All in a Day's Work

All in a Day's Work

By Camille Rankin
The lifetime oeuvre of British textile designer Lucienne Day is celebrated in her centennial year.

Lucienne Day, born in Surrey in 1917, was one of the leading lights of modern design in postwar England. Though she could easily have been mistaken for a 1950s homemaker, Lucienne was anything but. A groundbreaking textile designer, she created sunny yet sophisticated prints for the masses, becoming a household name in the process. 

The open-plan living room in Robin and Lucienne Day’s home on Cheyne Walk in London’s Chelsea, furnished with their designs. The couple, who met at the Royal College of Art in 1940 and were married in 1942, lived there for nearly 50 years. Image courtesy The Robin & Lucienne Day Foundation.

Her breakthrough pattern was Calyx, a plant-inspired design shown at the Festival of Britain in 1951. A huge success, it led to a decades-long partnership with Heal Fabrics. But Day was prolific in other areas as well, including wallpaper, carpets, ceramics, and silk mosaics. 

In the 1970s, searching for another outlet for her creativity, Lucienne began to produce one-of-a-kind silk mosaics, like "Meander 3" (1990). Image courtesy The Robin & Lucienne Day Foundation.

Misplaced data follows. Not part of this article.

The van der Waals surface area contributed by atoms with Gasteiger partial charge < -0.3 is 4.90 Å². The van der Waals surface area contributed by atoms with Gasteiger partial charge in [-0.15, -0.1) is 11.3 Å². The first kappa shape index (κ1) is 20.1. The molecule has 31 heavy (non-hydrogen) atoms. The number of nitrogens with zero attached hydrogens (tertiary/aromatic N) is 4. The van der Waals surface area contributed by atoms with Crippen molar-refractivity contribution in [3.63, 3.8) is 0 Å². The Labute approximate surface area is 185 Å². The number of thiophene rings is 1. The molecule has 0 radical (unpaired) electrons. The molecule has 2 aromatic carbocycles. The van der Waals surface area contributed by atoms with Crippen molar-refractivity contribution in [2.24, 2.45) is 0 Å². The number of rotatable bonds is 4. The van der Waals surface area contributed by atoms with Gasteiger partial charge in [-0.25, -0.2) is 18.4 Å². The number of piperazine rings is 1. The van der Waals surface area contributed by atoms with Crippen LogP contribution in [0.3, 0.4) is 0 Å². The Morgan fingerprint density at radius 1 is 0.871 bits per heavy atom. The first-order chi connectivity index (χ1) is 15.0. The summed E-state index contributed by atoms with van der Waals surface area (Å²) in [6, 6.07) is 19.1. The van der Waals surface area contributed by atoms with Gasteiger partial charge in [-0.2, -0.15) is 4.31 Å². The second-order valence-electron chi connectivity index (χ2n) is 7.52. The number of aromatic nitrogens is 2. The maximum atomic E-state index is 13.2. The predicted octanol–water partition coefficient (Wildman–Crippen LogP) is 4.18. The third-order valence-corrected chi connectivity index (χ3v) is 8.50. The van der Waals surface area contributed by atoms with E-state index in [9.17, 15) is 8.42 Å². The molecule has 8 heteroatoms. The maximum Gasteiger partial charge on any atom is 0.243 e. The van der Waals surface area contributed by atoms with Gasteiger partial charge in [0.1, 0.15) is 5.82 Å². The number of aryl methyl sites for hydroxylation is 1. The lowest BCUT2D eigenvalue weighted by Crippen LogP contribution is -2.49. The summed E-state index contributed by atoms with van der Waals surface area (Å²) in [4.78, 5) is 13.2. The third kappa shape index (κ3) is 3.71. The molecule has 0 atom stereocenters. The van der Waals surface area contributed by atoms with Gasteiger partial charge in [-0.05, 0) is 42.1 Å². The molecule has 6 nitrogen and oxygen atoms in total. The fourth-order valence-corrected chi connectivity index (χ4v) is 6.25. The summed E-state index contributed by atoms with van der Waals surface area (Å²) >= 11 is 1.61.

Though sometimes referred to as the Eameses of the UK, Lucienne and her husband, furniture designer Robin Day, pursued separate careers and collaborated only a handful of times, notably on aircraft interiors for BOAC in the 1960s. 

Day’s Herb Antony fabric for Heal’s (1956) is an example of her bright, optimistic prints that were an antidote to the austerity of World War II and were widely embraced as a fresh alternative to traditional floral fabrics. Image courtesy of The Robin & Lucienne Day Foundation. Collection of Jill A. Wiltse and H. Kirk Brown III, Denver.

Lucienne, who died in 2010, would have turned 100 on January 5, 2017. The centenary is being marked with a year of exhibitions and events in the UK that will reveal works and photos never seen before, bringing back into the public eye the remarkable accomplishments of this midcentury modern woman. 

Lucienne Day’s Black Leaf tea towel for Thomas Somerset (1959) exemplifies her fascination with modern art and plant life. Image courtesy of The Robin & Lucienne Day Foundation. Collection of Jill A. Wiltse and H. Kirk Brown III, Denver. 


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